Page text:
This is a smaller version of the photo in the blog entry immediately below, which I posted this morning. I quickly had someone say that the flowers are Michaelmas Daisies, not pink chrysanthemums. Then someone said both types of flowers are actually Asters. I always thought that Michaelmas Daisies bloomed in mid-October and that the mums came out in early November. What I am sure of is that these flowers pictured here certainly soften the cold edges of late October and early November.
What is it about pink chrysanthemums that makes them seem to be so much hardier and abundant than other colours of mums. It's chilly in late October and downright cold in November, but I see huge clumps of pink mums in flower beds all over King Township. The mums pictured above are in my neighbour George's garden, on Bennet Drive, in behind the high school. I know, of course that colour has nothing to do with hardiness. It just that pink mums seem more attractive than red or purple or yellow mums in the drabness of late fall. Please comment if you wish. Barry Wallace
There were three migrating Trumpeter Swans on the large sewage lagoon at Schomberg, west of the arena this past Friday. They were dabbling non-stop for aquatic plant food on the bottom of the pond. The vegetation they feed on will help them finish their migration south to the Atlantic seaboard. Please comment if you wish. Barry Wallace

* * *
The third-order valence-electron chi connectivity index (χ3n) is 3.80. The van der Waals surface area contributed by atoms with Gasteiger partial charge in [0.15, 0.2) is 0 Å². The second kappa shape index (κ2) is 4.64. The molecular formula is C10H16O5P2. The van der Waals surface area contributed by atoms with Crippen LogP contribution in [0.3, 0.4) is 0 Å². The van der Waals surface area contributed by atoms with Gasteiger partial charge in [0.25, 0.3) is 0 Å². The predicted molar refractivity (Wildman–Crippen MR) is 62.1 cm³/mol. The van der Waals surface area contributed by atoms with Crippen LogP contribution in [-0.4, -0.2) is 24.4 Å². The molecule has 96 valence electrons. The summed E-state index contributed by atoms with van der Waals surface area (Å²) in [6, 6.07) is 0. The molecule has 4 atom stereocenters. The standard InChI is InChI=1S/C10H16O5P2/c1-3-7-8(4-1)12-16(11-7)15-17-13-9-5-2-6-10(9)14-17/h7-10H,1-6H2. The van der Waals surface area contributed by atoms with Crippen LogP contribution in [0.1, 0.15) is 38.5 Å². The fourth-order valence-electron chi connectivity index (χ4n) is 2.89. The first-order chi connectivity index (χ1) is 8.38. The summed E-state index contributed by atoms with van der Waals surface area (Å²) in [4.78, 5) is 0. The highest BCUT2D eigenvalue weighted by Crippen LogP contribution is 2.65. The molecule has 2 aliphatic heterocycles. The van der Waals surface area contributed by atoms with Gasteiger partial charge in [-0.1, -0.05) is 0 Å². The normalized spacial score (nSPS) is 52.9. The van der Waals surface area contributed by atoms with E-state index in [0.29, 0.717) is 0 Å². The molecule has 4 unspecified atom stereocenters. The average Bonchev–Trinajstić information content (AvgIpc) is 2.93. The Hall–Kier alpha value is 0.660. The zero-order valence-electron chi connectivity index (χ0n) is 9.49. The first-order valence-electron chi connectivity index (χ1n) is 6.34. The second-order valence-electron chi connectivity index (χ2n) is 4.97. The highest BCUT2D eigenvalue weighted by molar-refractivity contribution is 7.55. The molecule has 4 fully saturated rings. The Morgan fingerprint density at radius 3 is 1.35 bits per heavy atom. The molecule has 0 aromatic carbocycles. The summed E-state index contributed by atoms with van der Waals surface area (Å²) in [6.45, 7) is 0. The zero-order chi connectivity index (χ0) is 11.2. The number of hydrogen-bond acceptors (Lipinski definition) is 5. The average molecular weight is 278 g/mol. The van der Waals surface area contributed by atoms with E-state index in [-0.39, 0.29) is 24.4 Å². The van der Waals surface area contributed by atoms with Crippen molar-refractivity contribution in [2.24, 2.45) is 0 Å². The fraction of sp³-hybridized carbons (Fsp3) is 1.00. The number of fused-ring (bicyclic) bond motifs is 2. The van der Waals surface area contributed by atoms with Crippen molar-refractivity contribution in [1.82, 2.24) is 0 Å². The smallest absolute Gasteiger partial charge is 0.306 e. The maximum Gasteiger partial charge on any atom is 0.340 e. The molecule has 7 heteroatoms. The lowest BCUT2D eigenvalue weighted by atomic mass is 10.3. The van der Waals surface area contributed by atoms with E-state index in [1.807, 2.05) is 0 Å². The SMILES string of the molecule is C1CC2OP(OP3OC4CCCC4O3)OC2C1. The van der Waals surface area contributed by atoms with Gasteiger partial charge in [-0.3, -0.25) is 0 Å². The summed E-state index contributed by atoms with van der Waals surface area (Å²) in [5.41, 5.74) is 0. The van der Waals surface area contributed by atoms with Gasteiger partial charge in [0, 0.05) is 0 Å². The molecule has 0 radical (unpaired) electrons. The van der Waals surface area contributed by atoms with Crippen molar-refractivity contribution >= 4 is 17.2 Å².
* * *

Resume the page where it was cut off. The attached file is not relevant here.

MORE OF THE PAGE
Everyone who travels west along Church Street in Schomberg, towards Lloydtown, has to pass and see this lovely, little waterfall on the north side of the street, on the edge of the hamlet. I've always wondered if the locals call this stream the Lloydtown Creek. It seems there is always a pair of Mallard Ducks around and about this spot. Charming, indeed.
What is it about certain free-range pigs that don't have to be fenced in? I photographed the two above on the front lawn at Puck's Farm, on the 11th Concession of King Township on Friday afternoon. They were rooting to their hearts' content. They did not wander onto the road or away from the farm. They seemed quite content to stay put on the verge. Is it good training, or perhaps the breed? I have noticed Vietnamese Pot-bellied Pigs, in particular, seem to have this agreeable and fortunate homing instinct. The Puck pigs pictured above are, I believe, Pot-bellies and quite healthy and hardy looking; neither too slim nor too fat. I spoke briefly to them and they were quite amiable. Please comment if you wish. Barry Wallace
The painting immediately below of the King City Cemetery deadhouse was painted by Apple Liu. Apple was a recent 3rd prize winner in a King Township Historical Society contest at the King City Secondary School. The purpose of the competition was to encourage students to create a drawing, painting or